Thoughts on Occupy SF (updated)

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Yesterday, the Huffington Post ran my initial take on the Occupy SF movement–and Occupy Wall Street in general.

The encampment, huddled on the sidewalk in front of the Federal Reserve on Market Street, was a veritable Noah’s Ark of lefty protest. There were dreads in camo pants, Boomers in recycled-rubber sandals, crust punks with Guy Fawkes masks — red meat for Fox news, in other words.

But then a DPW street cleaning truck trundled by on Market Street. The guy in the passenger seat was leaning halfway out the window, high-fiving sign-waving protesters on the sidewalk. And every time the F-line passed the driver leaned on his horn, prompting a cheer from the protesters.

Clearly, this wasn’t just another San Francisco protest.

This is a fast-moving story, though. After my piece went up yesterday, word got out that the police were planning another raid on the camp Wednesday night. The call went out, and maybe a thousand came out to protect the encampment, and stayed deep into the night. A few impressions from last night’s gathering:

SF’s Brass Liberation Orchestra played its highly danceable version of protest music. The guy with the tuba was my favorite.

A woman danced while wearing a gas mask.

A new chant (at least to my ears) was born: “Hella, Hella Occupy!”

Rumors flew that some 2,000 Oakland occupiers were marching across the Bay Bridge to reinforce the SF encampment. Alas, they were just rumors.

Word was that hundreds of riot cops were massing in Potrero and headed to Justin Herman. Somewhat puzzlingly, they had piled into Muni buses for the ride up to the encampment. The jokes, of course, told themselves: “Riot police are on their way, but they may be a little late–they’re taking Muni.”

Bart shut down Oakland’s 12th Street station to prevent the Oakland occupiers from coming to San Francisco. Then they closed Embaradero station–due to a “civil disturbance,” as the agency put it. If only Bart could monetize the commuter anger it’s been generating lately, there’d be enough money to fund 24-7 service across the bay.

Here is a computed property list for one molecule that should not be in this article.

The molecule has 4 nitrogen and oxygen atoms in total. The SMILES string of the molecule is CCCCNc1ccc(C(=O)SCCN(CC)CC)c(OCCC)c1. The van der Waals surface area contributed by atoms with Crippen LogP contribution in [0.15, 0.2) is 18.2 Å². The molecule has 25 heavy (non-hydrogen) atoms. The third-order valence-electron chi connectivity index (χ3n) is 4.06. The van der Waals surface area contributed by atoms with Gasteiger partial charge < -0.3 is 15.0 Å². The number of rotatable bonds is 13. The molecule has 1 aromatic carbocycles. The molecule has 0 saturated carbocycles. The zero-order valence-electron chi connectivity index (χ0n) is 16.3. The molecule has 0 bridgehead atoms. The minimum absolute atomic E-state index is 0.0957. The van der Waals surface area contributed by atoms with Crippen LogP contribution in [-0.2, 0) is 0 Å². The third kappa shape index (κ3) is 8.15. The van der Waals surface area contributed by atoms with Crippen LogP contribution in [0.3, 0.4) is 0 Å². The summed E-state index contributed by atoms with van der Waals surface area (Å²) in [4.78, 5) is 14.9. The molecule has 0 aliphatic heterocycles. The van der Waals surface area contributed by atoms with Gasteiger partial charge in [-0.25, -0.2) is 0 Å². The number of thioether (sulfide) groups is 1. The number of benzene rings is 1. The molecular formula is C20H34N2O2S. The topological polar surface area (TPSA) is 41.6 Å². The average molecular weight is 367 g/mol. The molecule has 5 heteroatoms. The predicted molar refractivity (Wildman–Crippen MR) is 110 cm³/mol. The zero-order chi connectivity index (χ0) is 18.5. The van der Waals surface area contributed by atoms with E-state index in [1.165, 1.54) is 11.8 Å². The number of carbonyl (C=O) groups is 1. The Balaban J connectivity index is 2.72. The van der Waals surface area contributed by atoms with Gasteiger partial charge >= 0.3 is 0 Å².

There was a lot of cigarette smoke. Activism requires lots of standing around and waiting. Hence the cigarettes.

Organizers taught the crowds to link arms and form defensive lines encircling the camp. People scrawled the number for the National Lawyers Guild (415.285.1011) on their arms, and donned vinegar-soaked bandanas in case of tear gas.

And then nothing happened. The cops never showed. Possibly because there were so many people there and the City Family didn’t want to risk an Oakland-style melee. It couldn’t have hurt that a good chunk of the city’s elected officials–including mayoral candidates Avalos, Yee, Adachi, and Chiu–turned up in the plaza last night. (Yes, Occupy SF has become an issue in the mayor’s race.) Today, the police said their maneuvers were just late-night training exercises. Advisory letters sent to businesses near the encampment suggest otherwise.

In any case, the camp’s still there. At least until tonight.